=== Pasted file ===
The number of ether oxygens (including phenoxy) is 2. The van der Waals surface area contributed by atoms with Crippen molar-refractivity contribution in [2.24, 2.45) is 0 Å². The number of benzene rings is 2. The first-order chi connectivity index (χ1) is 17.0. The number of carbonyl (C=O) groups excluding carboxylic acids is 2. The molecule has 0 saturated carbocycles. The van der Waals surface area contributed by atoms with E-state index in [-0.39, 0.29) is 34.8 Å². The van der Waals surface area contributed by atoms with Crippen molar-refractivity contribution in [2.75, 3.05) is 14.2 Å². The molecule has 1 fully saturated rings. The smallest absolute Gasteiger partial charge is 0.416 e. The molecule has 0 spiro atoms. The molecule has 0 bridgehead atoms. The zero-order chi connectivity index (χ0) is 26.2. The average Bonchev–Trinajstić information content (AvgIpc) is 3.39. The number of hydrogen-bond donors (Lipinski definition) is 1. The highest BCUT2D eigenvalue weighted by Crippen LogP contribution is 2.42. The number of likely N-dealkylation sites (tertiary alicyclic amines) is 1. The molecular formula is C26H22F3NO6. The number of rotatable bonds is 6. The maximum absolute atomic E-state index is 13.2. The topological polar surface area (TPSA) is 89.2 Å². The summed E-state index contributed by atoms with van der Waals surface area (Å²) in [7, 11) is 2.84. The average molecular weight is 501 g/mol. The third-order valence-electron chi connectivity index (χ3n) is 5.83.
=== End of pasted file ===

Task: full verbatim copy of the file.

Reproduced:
The number of ether oxygens (including phenoxy) is 2. The van der Waals surface area contributed by atoms with Crippen molar-refractivity contribution in [2.24, 2.45) is 0 Å². The number of benzene rings is 2. The first-order chi connectivity index (χ1) is 17.0. The number of carbonyl (C=O) groups excluding carboxylic acids is 2. The molecule has 0 saturated carbocycles. The van der Waals surface area contributed by atoms with E-state index in [-0.39, 0.29) is 34.8 Å². The van der Waals surface area contributed by atoms with Crippen molar-refractivity contribution in [2.75, 3.05) is 14.2 Å². The molecule has 1 fully saturated rings. The smallest absolute Gasteiger partial charge is 0.416 e. The molecule has 0 spiro atoms. The molecule has 0 bridgehead atoms. The zero-order chi connectivity index (χ0) is 26.2. The average Bonchev–Trinajstić information content (AvgIpc) is 3.39. The number of hydrogen-bond donors (Lipinski definition) is 1. The highest BCUT2D eigenvalue weighted by Crippen LogP contribution is 2.42. The number of likely N-dealkylation sites (tertiary alicyclic amines) is 1. The molecular formula is C26H22F3NO6. The number of rotatable bonds is 6. The maximum absolute atomic E-state index is 13.2. The topological polar surface area (TPSA) is 89.2 Å². The summed E-state index contributed by atoms with van der Waals surface area (Å²) in [7, 11) is 2.84. The average molecular weight is 501 g/mol. The third-order valence-electron chi connectivity index (χ3n) is 5.83.